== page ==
When you think about Yves Saint Laurent, you probably think about a skinny black suit. It’s been the house signature since Anthony Vaccarello took over for Hedi Slimane in 2016; most Saint Laurented guys on the red carpet are dressed in the inky platonic ideal. But on Wednesday morning, the house debuted its spring 2021 men’s collection in a video, called “No Matter How Long the Night Is,” that showed models leaping and jumping—parkouring, really—across rooftops and bridges in Paris, China, and New York, bursting through glass windows and even, at one point, through the roof of the Grand Palais. With the rooftop acrobatics, Vaccarello posed a question to those who think YSL’s heritage is exclusively narrow tailoring: Can you parkour in a skinny suit?!
Who knows? These guys were wearing something else. One wore carrot-leg trousers with a gauzy sleeveless gilet blouse; another wore a robe coat with straight-leg black pants. There were feather jackets and some fancy knits that slung nicely on bony shoulders. There were suits, of course, but the fit was more relaxed—shrunken, as always, but with more range of motion in the shoulder and room in the leg. It was easier, looser, more liberated, and not just because most of the models had silky long hair.
It made me think about another candle snuffed out by the traumas of this year: What about the tailoring revolution that was supposed to be underway by now? Remember back in the beginning of this year, when it seemed like everything was getting extremely suit-y? We had Fear of God’s Jerry Lorenzo working with the sprezz godheads at Zegna, Hedi Slimane putting his rocker boys in double-breasted gabardine, Kim Jones making pristine Dior tailoring, and Virgil Abloh doing those shrunken little Carnaby Street suits in Louis Vuitton’s famous Damier check with streetwear legend Nigo. Even A-Cold-Wall’s Samuel Ross was sending out pitch-perfect two-button suits with zippy besom pockets! It seemed like the age of the status hoodie was over—Abloh had even said streetwear was “gonna die!”—and a new, more formal era in menswear had begun.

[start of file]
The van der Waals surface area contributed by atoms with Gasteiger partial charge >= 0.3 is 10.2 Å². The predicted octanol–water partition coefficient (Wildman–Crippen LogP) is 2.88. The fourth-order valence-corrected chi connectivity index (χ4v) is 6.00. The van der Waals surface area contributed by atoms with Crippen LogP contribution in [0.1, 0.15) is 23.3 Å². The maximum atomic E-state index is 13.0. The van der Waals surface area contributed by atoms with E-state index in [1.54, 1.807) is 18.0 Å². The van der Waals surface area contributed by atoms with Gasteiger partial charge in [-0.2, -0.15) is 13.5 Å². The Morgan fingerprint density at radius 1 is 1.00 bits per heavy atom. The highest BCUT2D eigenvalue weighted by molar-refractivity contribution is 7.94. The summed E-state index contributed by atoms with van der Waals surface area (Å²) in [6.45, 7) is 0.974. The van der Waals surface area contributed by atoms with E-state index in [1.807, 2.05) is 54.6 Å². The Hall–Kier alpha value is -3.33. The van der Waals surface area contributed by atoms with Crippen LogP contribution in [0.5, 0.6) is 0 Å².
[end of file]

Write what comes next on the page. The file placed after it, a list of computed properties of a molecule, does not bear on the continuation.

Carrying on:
Then the pandemic put us all back in sweatpants. Now, reportedly, retailers are scrambling to respond to a customer demanding less suiting, and menswear designers are allegedly quietly moving back toward the sweatshirts and fancy track pants they purportedly abandoned. When the fashion history books look back on this year, will they muse on a thwarted parallel universe where guys are all going to coworking spaces in natty DBs?
But Vaccarello’s sylphic new collection accentuated how the tailoring revolution is far from thwarted, because it isn’t really about a new formalism. As I wrote in March, it seemed like these designers, Lorenzo in particular, were shaping a new strain of menswear that existed somewhere between the suit and streetwear, grabbing from the best of both. The whole tailoring-versus-streetwear debate was a fallacy—and if you look back at those collections, you’ll see that what many of those designers were doing was much more about a kind of ease, and experiments in fabric and fit, than about making more “adult” clothes. (Also, streetwear designers have made suits forever. Supreme makes a great one, for example.) The most recent Fear of God collection showed how true that was—it’s very vintage Armani, with its obsessive attention to the way clothes fit and feel, with coats as carefully considered as sweatpants. Men are not armoring themselves; they’re reaching for a sense of confidence, of ease in the world, of care in their self-presentation. Many of the guys I speak to who think about getting dressed as an existential journey have told me that lately they want to throw things on but look utterly thoughtful—and that goes for both a suit and a sweatsuit.